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On two-thirds of this masterful debut from tenor saxophonist/flutist Paul Carlon and his octet, things get deep into world rhythms, with Afro-Cuban grooves, some rhumba, a bit of cha cha, some Latin-infused Ellingtonian swing and Yoruban chants, Cuban timba, Colombian porro and Max Pollack's rumbatap (on "Rumbatapestry"), along with gorgeously lilting vocals by Ileana Santamaria (daughter of Cuban percussionist Ramon "Mongo" Santamaria) on "Rumbatapestry" and "Smada."
But they also bring things up from the Caribbean with "Street Beat," featuring a guest spot by tenor saxphonist Buddy Terry (Ray Charles, Horace Silver, Count Basie, Art Blakey) trading tenor saxophone solos with Carlon. Alto sax man Anton Denner also makes his contributions, sounding like an Oliver Nelson/Eric Dolphy workout; Terry takes it out there, while Carlon and Denner counterpoint him in a tighter, more mainstream mode.
"Extraordinary Rendition," a fresh and original bit of music-making, showcases the group's freewheeling dynamics: the two trombones build a solid foundation behnd a flute/alto/trumpet front line and the flat slap percussion of Max Pollack's rumbatap sound.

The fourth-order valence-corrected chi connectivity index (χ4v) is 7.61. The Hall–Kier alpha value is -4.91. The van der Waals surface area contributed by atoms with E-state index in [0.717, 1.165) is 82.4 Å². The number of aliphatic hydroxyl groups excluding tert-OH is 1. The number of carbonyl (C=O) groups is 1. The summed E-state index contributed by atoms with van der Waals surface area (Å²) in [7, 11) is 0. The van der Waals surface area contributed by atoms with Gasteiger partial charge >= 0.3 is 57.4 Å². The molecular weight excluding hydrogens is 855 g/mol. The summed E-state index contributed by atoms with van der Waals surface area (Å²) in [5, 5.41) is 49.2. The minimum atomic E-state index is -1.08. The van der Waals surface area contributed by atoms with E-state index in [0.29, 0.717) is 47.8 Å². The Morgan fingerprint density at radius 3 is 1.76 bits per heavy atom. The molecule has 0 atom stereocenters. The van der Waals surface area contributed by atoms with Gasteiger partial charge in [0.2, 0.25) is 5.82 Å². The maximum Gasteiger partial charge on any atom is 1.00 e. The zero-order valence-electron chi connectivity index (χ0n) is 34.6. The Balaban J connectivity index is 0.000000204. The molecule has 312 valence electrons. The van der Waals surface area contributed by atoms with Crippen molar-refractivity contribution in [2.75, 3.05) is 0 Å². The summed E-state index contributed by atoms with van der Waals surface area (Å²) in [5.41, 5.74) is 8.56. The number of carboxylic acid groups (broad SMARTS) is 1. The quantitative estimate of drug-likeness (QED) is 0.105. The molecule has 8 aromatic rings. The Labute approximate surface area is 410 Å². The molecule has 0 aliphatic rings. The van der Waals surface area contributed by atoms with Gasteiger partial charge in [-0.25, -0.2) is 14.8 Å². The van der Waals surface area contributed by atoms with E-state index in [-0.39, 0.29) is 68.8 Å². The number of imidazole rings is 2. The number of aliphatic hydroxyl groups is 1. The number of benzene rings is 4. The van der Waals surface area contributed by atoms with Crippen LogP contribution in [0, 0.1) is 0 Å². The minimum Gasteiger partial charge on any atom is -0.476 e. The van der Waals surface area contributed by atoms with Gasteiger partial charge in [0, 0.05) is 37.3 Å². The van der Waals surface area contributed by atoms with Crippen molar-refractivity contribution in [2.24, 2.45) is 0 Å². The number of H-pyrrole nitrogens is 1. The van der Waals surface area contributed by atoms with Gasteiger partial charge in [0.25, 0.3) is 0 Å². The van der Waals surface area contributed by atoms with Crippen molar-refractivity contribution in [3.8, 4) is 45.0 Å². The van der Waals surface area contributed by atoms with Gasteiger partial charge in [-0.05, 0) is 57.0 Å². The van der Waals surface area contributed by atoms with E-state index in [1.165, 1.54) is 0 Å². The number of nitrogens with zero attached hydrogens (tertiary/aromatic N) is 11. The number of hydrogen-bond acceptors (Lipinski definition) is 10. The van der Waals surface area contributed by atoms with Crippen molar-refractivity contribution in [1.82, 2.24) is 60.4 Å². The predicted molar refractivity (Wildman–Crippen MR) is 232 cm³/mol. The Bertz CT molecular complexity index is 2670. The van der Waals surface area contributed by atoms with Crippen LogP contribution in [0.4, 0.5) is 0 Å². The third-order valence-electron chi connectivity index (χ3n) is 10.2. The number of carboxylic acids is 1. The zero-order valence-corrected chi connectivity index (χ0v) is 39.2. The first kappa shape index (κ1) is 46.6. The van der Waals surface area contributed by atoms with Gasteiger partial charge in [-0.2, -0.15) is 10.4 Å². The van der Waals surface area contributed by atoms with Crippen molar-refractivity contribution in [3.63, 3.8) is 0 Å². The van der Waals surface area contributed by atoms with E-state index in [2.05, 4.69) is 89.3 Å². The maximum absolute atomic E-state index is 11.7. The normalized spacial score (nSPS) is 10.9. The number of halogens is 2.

"The Spirit Calls" features Santamira's lovely voice in front of Carlon's brittle marimba-like mbira percussion, sounding at first very Old World, before undergoing a modern transformation. Carlon's tenor sax solo sounds dark and gritty in front of the propulsive rhythm, giving way to a Ryan Keberle's trombone turn, which builds from a tight and terse beginning to an eloquent and assertive statementfollowed by Santamaria belting out a second vocal turn.
The mix of styles hold together well on this cohesive, high-energy set. Other Tongues proves itself an auspicious debut, weaving together vibrant world music sounds with hard-edged modern jazz.
I love jazz because it's so different than pop and has an emotional pull that other music does not have.
I was first exposed to jazz when I saw Dave Brubeck in 1974.
The first jazz record I bought was Bitches Brew by Miles Davis.